Icelanders, as a rule, are very proud of their language.
And why not? It’s fascinating. Icelandic is a North Germanic language, but compared to the others, it has remained relatively unchanged for hundreds of years. This is largely because of Iceland’s geographic isolation; while other Germanic languages such as Swedish, Dutch and English generally underwent a process of grammatical simplification over the centuries – some of those tricky case endings melting away, for example – this did not happen to such an extent in Icelandic. As a result, modern Icelandic is close enough to Old Norse that modern Icelanders can generally understand literary classics such as the Eddas and the Sagas, some of which were written as far back as a thousand years ago.
The language, then, is a source of some national pride to Icelanders, but the modern world poses a problem.
background to the problem
The population of Iceland stands at around 360,000, about 85% of whom are native Icelandic speakers. That’s it. There are a few Icelandic speakers in North America – notably in Manitoba, Canada, where around 30,000 people of Icelandic heritage live, descendants of immigrants from Iceland during the late nineteenth and early twentieth centuries. (Icelanders call these Canadian cousins Vestur-Íslendingar – West Icelanders.) But all told, there are not very many native speakers of Icelandic, really.
Also, Icelandic is pretty tricky to learn. There’s a rather complex case system and – what is worse – there are also lots of exceptions you simply have to learn as you go. When I was put on furlough from my previous job last year, I decided that I would homeschool my son in the mornings and learn Icelandic in the afternoons. Getting to grips with the case system was a mind-bending way to pass those post-lunch hours. Here’s an example. There’s a rule for forming ordinal numbers (the numbers that denote order, like first, third, tenth and so on), but it completely breaks down if you want to say second, in which case, you need to use this table:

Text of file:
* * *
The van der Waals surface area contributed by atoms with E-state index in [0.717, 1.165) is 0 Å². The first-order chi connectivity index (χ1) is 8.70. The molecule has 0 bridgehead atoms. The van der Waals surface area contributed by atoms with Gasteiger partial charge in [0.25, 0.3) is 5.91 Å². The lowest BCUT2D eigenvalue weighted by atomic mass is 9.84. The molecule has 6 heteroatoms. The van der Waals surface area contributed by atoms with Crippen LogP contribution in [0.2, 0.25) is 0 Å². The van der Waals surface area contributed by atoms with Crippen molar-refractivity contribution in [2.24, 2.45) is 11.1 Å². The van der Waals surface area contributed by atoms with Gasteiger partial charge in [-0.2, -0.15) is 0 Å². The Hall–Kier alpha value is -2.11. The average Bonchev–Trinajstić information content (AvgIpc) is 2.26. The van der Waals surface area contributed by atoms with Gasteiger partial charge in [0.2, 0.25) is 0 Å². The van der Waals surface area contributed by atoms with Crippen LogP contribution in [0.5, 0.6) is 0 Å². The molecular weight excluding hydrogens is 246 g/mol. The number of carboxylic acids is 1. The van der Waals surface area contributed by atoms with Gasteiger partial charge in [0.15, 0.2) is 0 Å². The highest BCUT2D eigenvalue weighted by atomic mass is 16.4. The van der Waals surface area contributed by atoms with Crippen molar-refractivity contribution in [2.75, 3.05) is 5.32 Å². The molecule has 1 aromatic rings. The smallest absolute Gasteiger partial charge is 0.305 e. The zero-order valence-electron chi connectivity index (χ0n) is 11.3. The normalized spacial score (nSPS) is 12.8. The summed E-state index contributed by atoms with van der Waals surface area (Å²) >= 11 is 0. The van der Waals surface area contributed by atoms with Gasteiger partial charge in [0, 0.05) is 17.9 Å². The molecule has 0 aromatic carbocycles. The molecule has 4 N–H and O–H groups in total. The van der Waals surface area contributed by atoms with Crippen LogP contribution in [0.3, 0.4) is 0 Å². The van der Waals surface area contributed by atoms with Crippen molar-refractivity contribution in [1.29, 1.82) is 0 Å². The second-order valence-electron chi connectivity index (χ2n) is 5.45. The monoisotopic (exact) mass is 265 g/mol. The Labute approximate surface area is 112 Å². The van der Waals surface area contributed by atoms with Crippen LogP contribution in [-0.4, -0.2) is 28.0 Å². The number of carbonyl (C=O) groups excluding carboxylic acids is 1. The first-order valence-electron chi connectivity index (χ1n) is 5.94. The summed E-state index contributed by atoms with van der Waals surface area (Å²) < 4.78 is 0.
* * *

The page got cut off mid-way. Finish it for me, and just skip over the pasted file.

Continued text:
Source: Colloquial Icelandic, Daisy L. Neijmann, pub. Routledge
That’s fifteen different words in Icelandic where one will do in English, and you have to pick the right one every time. An Icelander friend of mine tells me that it is actually quite painful to hear foreigners trying to speak Icelandic, and Icelanders will generally switch to English as quickly as possible not just to be polite and helpful but also to avoid having to put up with the ear torture of hearing us mangle their beautiful language.
Mastering the language via the traditional route of going to the country where it’s spoken and integrating socially with the native speakers is therefore unlikely to work well with Icelandic. Unless, that is, you’re thick-skinned enough to be content tormenting your new neighbours for several years while you get up to speed. Not a great way to make friends, though, I would have thought.
The problem is this: how do Icelanders maintain the linguistic integrity of their language in a world dominated by English, when there are so few native speakers and it’s almost impossible to master as a second language?
The truth is, it’s getting more and more difficult, particularly as younger generations take up English ever more enthusiastically as an online lingua franca. Nevertheless, there are some strategies that have served Icelandic well in the past and continue to be tried. One of the major ones is that it’s standard practice in Iceland to invent new Icelandic words for things rather than to take in loanwords from other languages. For example, the Icelandic word for computer is tölva, an invented portmanteau deriving from the words tala (number) and völva (prophetess, witch). So a computer is a number-witch. Neat!